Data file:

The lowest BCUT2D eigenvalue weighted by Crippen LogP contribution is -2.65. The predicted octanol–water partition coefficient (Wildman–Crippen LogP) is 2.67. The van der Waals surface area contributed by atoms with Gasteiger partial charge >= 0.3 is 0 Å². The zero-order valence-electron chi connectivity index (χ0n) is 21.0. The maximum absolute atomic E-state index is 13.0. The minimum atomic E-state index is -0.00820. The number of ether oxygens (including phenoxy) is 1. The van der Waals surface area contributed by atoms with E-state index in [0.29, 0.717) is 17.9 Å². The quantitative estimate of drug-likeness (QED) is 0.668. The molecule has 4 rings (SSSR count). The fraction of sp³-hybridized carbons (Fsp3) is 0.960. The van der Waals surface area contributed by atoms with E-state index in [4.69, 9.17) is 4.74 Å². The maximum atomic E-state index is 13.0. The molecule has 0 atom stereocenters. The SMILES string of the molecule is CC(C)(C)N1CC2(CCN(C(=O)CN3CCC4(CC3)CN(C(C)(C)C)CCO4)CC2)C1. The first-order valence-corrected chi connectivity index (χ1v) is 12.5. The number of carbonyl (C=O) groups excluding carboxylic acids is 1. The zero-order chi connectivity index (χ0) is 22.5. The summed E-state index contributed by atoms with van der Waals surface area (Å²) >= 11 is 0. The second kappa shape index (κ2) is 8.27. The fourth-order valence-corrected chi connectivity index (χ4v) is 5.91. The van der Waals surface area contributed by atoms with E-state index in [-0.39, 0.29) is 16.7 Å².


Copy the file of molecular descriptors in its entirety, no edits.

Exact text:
The lowest BCUT2D eigenvalue weighted by Crippen LogP contribution is -2.65. The predicted octanol–water partition coefficient (Wildman–Crippen LogP) is 2.67. The van der Waals surface area contributed by atoms with Gasteiger partial charge >= 0.3 is 0 Å². The zero-order valence-electron chi connectivity index (χ0n) is 21.0. The maximum absolute atomic E-state index is 13.0. The minimum atomic E-state index is -0.00820. The number of ether oxygens (including phenoxy) is 1. The van der Waals surface area contributed by atoms with E-state index in [0.29, 0.717) is 17.9 Å². The quantitative estimate of drug-likeness (QED) is 0.668. The molecule has 4 rings (SSSR count). The fraction of sp³-hybridized carbons (Fsp3) is 0.960. The van der Waals surface area contributed by atoms with E-state index in [4.69, 9.17) is 4.74 Å². The maximum atomic E-state index is 13.0. The molecule has 0 atom stereocenters. The SMILES string of the molecule is CC(C)(C)N1CC2(CCN(C(=O)CN3CCC4(CC3)CN(C(C)(C)C)CCO4)CC2)C1. The first-order valence-corrected chi connectivity index (χ1v) is 12.5. The number of carbonyl (C=O) groups excluding carboxylic acids is 1. The zero-order chi connectivity index (χ0) is 22.5. The summed E-state index contributed by atoms with van der Waals surface area (Å²) >= 11 is 0. The second kappa shape index (κ2) is 8.27. The fourth-order valence-corrected chi connectivity index (χ4v) is 5.91. The van der Waals surface area contributed by atoms with E-state index in [-0.39, 0.29) is 16.7 Å².